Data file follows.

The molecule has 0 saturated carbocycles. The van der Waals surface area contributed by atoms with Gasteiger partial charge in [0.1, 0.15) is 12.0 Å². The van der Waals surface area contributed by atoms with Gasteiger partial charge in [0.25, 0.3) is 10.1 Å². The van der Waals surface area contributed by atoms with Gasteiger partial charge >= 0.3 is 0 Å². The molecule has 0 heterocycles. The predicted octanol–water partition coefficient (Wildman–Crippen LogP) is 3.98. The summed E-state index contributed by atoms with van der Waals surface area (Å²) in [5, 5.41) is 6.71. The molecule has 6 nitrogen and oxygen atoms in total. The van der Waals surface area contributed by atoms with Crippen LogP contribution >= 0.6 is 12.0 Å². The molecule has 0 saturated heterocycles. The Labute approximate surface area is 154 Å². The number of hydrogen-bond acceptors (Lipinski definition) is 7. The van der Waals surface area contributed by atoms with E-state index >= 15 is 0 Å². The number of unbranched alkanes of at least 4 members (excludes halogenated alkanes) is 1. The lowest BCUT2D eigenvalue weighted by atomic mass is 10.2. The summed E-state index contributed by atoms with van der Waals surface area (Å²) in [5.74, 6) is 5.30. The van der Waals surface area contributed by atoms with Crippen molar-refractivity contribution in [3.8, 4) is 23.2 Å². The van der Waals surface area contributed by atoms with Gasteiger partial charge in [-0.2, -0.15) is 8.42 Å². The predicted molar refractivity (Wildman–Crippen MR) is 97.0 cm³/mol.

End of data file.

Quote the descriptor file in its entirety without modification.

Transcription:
The molecule has 0 saturated carbocycles. The van der Waals surface area contributed by atoms with Gasteiger partial charge in [0.1, 0.15) is 12.0 Å². The van der Waals surface area contributed by atoms with Gasteiger partial charge in [0.25, 0.3) is 10.1 Å². The van der Waals surface area contributed by atoms with Gasteiger partial charge >= 0.3 is 0 Å². The molecule has 0 heterocycles. The predicted octanol–water partition coefficient (Wildman–Crippen LogP) is 3.98. The summed E-state index contributed by atoms with van der Waals surface area (Å²) in [5, 5.41) is 6.71. The molecule has 6 nitrogen and oxygen atoms in total. The van der Waals surface area contributed by atoms with Crippen LogP contribution >= 0.6 is 12.0 Å². The molecule has 0 saturated heterocycles. The Labute approximate surface area is 154 Å². The number of hydrogen-bond acceptors (Lipinski definition) is 7. The van der Waals surface area contributed by atoms with E-state index >= 15 is 0 Å². The number of unbranched alkanes of at least 4 members (excludes halogenated alkanes) is 1. The lowest BCUT2D eigenvalue weighted by atomic mass is 10.2. The summed E-state index contributed by atoms with van der Waals surface area (Å²) in [5.74, 6) is 5.30. The van der Waals surface area contributed by atoms with Crippen molar-refractivity contribution in [3.8, 4) is 23.2 Å². The van der Waals surface area contributed by atoms with Gasteiger partial charge in [-0.2, -0.15) is 8.42 Å². The predicted molar refractivity (Wildman–Crippen MR) is 97.0 cm³/mol.